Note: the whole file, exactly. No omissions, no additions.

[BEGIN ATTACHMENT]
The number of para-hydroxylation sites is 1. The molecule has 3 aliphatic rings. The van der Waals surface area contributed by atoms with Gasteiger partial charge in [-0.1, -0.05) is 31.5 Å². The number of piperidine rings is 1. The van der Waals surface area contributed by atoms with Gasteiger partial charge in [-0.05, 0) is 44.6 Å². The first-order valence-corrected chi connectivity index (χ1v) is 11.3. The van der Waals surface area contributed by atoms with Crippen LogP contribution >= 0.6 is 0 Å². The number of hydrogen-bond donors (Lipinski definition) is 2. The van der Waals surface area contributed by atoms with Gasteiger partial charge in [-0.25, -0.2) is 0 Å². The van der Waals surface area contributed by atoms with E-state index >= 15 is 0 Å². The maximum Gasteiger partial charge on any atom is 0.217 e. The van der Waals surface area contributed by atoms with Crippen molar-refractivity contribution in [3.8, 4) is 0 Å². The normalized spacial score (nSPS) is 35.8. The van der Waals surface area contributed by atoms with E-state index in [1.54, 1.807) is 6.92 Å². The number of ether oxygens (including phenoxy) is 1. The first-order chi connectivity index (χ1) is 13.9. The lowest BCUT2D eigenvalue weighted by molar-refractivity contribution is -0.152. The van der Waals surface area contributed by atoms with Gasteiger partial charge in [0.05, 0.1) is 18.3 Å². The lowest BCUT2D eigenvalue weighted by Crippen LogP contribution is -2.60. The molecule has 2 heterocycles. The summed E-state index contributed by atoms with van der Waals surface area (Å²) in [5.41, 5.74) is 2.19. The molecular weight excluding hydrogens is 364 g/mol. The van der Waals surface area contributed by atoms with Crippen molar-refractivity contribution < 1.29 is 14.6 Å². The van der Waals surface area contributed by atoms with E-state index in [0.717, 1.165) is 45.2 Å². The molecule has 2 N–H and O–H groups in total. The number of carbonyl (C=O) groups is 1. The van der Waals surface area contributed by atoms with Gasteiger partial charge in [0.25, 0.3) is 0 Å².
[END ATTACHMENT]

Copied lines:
The number of para-hydroxylation sites is 1. The molecule has 3 aliphatic rings. The van der Waals surface area contributed by atoms with Gasteiger partial charge in [-0.1, -0.05) is 31.5 Å². The number of piperidine rings is 1. The van der Waals surface area contributed by atoms with Gasteiger partial charge in [-0.05, 0) is 44.6 Å². The first-order valence-corrected chi connectivity index (χ1v) is 11.3. The van der Waals surface area contributed by atoms with Crippen LogP contribution >= 0.6 is 0 Å². The number of hydrogen-bond donors (Lipinski definition) is 2. The van der Waals surface area contributed by atoms with Gasteiger partial charge in [-0.25, -0.2) is 0 Å². The van der Waals surface area contributed by atoms with E-state index >= 15 is 0 Å². The maximum Gasteiger partial charge on any atom is 0.217 e. The van der Waals surface area contributed by atoms with Crippen molar-refractivity contribution in [3.8, 4) is 0 Å². The normalized spacial score (nSPS) is 35.8. The van der Waals surface area contributed by atoms with E-state index in [1.54, 1.807) is 6.92 Å². The number of ether oxygens (including phenoxy) is 1. The first-order chi connectivity index (χ1) is 13.9. The lowest BCUT2D eigenvalue weighted by molar-refractivity contribution is -0.152. The van der Waals surface area contributed by atoms with Gasteiger partial charge in [0.05, 0.1) is 18.3 Å². The lowest BCUT2D eigenvalue weighted by Crippen LogP contribution is -2.60. The molecule has 2 heterocycles. The summed E-state index contributed by atoms with van der Waals surface area (Å²) in [5.41, 5.74) is 2.19. The molecular weight excluding hydrogens is 364 g/mol. The van der Waals surface area contributed by atoms with Crippen molar-refractivity contribution < 1.29 is 14.6 Å². The van der Waals surface area contributed by atoms with E-state index in [0.717, 1.165) is 45.2 Å². The molecule has 2 N–H and O–H groups in total. The number of carbonyl (C=O) groups is 1. The van der Waals surface area contributed by atoms with Gasteiger partial charge in [0.25, 0.3) is 0 Å².